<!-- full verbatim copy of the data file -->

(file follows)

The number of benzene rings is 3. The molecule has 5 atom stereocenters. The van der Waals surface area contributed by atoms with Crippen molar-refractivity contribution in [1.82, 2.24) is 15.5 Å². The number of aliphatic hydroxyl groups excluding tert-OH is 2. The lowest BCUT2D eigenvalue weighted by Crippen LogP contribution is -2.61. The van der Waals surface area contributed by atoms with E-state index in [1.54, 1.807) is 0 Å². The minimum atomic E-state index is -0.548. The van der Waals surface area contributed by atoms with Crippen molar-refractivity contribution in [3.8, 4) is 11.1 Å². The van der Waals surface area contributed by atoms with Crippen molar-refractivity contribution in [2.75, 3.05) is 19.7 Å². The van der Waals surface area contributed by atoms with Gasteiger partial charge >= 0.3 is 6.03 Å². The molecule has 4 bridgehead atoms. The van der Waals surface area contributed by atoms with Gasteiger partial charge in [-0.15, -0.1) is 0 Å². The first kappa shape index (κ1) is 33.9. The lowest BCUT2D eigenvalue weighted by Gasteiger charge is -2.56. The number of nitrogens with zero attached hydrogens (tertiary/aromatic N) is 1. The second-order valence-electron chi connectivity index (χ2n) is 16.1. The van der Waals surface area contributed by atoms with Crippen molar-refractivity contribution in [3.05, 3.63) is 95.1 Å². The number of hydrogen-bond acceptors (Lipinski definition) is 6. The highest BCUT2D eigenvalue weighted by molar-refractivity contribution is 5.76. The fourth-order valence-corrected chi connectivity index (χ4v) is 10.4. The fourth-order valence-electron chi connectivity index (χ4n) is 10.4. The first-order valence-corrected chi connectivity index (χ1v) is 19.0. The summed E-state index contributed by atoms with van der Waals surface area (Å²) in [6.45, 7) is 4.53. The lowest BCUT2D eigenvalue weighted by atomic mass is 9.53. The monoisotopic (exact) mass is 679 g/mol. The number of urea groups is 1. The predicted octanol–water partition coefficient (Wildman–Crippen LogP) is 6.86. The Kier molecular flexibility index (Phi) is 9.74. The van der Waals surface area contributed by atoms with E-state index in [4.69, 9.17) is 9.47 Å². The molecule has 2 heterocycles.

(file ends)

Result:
The number of benzene rings is 3. The molecule has 5 atom stereocenters. The van der Waals surface area contributed by atoms with Crippen molar-refractivity contribution in [1.82, 2.24) is 15.5 Å². The number of aliphatic hydroxyl groups excluding tert-OH is 2. The lowest BCUT2D eigenvalue weighted by Crippen LogP contribution is -2.61. The van der Waals surface area contributed by atoms with E-state index in [1.54, 1.807) is 0 Å². The minimum atomic E-state index is -0.548. The van der Waals surface area contributed by atoms with Crippen molar-refractivity contribution in [3.8, 4) is 11.1 Å². The van der Waals surface area contributed by atoms with Crippen molar-refractivity contribution in [2.75, 3.05) is 19.7 Å². The van der Waals surface area contributed by atoms with Gasteiger partial charge >= 0.3 is 6.03 Å². The molecule has 4 bridgehead atoms. The van der Waals surface area contributed by atoms with Gasteiger partial charge in [-0.15, -0.1) is 0 Å². The first kappa shape index (κ1) is 33.9. The lowest BCUT2D eigenvalue weighted by Gasteiger charge is -2.56. The number of nitrogens with zero attached hydrogens (tertiary/aromatic N) is 1. The second-order valence-electron chi connectivity index (χ2n) is 16.1. The van der Waals surface area contributed by atoms with Crippen molar-refractivity contribution in [3.05, 3.63) is 95.1 Å². The number of hydrogen-bond acceptors (Lipinski definition) is 6. The highest BCUT2D eigenvalue weighted by molar-refractivity contribution is 5.76. The fourth-order valence-corrected chi connectivity index (χ4v) is 10.4. The fourth-order valence-electron chi connectivity index (χ4n) is 10.4. The first-order valence-corrected chi connectivity index (χ1v) is 19.0. The summed E-state index contributed by atoms with van der Waals surface area (Å²) in [6.45, 7) is 4.53. The lowest BCUT2D eigenvalue weighted by atomic mass is 9.53. The monoisotopic (exact) mass is 679 g/mol. The number of urea groups is 1. The predicted octanol–water partition coefficient (Wildman–Crippen LogP) is 6.86. The Kier molecular flexibility index (Phi) is 9.74. The van der Waals surface area contributed by atoms with E-state index in [4.69, 9.17) is 9.47 Å². The molecule has 2 heterocycles.